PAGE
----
After its initial use as a backup device, it was later used in alternation with the roadheader. “Of course, this mining machine remained the main excavation tool,” says site manager Ruben Mohrs, responsible for driving and inner lining on this project. “It is larger and can exert more pressure on the rock at the face. However, the combination of tunnel excavator and attachment cutter proved to be extremely flexible in the overall working procedures. For logistical reasons, the excavator-cutter combination was even used as the main excavation unit. It had particular advantages in confined spaces due to its compact dimensions. Another advantageous feature of the excavator-cutter combination was that, in addition to the main heading, cross-passages could also be excavated with great flexibility.”

On the project in Nuremberg, the tunnellers and machines had to deal with alternating sequences of mudstone and sandstone with sprinkles of clay and boulders –
from a geological point of view, this was not a particular challenge for standard excavation equipment. Hydraulic excavators with mounted cutters have also been a tried-and-tested tunnelling method before, as Ralph Scheithauer, MTA manager at Hochtief, notes: “The specific geological conditions will always be a prerequisite for the use of the combination of tunnel excavator and attachment cutter. But when these conditions are met, this tunnel excavator offers a new dimension in advance performance.”

The operating environment of a tunnel excavator is typically confined. Such conditions also applied for the Liebherr excavator
Credit/Quelle: Kemroc

The operating environment of a tunnel excavator is typically confined. Such conditions also applied for the Liebherr excavator
Credit/Quelle: Kemroc

Strong but Compact Tunnel Excavator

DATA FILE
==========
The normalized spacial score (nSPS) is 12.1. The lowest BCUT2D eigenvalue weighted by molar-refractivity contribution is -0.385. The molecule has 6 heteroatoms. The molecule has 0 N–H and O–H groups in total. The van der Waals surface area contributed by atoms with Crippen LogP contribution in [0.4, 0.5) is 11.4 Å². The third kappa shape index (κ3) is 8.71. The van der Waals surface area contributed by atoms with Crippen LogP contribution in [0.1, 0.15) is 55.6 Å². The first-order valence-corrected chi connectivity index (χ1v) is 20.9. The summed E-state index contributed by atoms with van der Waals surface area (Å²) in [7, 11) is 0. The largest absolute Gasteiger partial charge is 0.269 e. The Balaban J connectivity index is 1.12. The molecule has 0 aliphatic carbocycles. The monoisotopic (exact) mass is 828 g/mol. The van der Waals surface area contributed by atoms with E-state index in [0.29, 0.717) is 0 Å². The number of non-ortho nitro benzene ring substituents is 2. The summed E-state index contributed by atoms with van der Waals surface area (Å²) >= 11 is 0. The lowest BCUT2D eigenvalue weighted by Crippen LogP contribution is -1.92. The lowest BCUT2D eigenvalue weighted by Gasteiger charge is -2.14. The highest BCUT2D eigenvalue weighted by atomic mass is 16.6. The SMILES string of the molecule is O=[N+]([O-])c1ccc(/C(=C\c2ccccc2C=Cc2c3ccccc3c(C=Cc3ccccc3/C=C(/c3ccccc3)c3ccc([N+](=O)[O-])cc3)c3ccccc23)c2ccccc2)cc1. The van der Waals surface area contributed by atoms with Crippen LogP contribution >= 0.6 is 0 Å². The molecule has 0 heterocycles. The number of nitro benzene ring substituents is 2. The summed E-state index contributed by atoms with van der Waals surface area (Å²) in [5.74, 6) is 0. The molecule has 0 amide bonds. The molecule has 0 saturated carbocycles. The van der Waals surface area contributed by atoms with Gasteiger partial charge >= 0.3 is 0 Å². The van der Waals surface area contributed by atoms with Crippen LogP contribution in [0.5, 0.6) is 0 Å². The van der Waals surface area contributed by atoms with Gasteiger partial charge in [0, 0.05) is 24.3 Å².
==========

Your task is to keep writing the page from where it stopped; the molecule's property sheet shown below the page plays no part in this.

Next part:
Ralph Scheithauer participated in a project team of tunnel construction managers and technicians from Liebherr’s Colmar factory during the two-year development of the special Liebherr R 960 Tunnel excavator. The aim was to develop a tunnel excavator that could still loosen material in a mixed geology through increased breakout force in situations where blasting would normally be necessary. A machine suitable for this purpose should be heavier and stronger, but not larger than the standard tunnel excavators on the market. Rather, it should be as compact as possible. According to Scheithauer, this has been achieved with the special 50-ton Liebherr R 960 Tunnel. The Liebherr R 960 Tunnel has a powerful and compact appearance. With an operating weight of around 50 tonnes, it is around 6 tonnes heavier than the comparative model, the R 944 Tunnel
Credit/Quelle: Kemroc

The Liebherr R 960 Tunnel has a powerful and compact appearance. With an operating weight of around 50 tonnes, it is around 6 tonnes heavier than the comparative model, the R 944 Tunnel
Credit/Quelle: Kemroc
“The tunnel excavators currently on the market,” he explains, “are in the performance class up to 44 tonnes. Loosening a light blasting geology or a mixed-face geology, as in our tunnel construction project in Nuremberg, is either not possible with these machines or only to a limited extent. In contrast, we used the combination of tunnel excavator and attachment cutter as a fully-fledged independent tunnelling machine.”

With an operating weight of around 50 t, the Liebherr R 960 Tunnel is about 6 t heavier than the comparative model R 944 Tunnel. It has 210 kW engine power (around 20 kW more), a hydraulic output of 2 x 317 l/min + 1 x 60 l/min (2 x 72 l/min more) and a ripping and breakout force of 275 and 346 kN (115 % and 100 % respectively).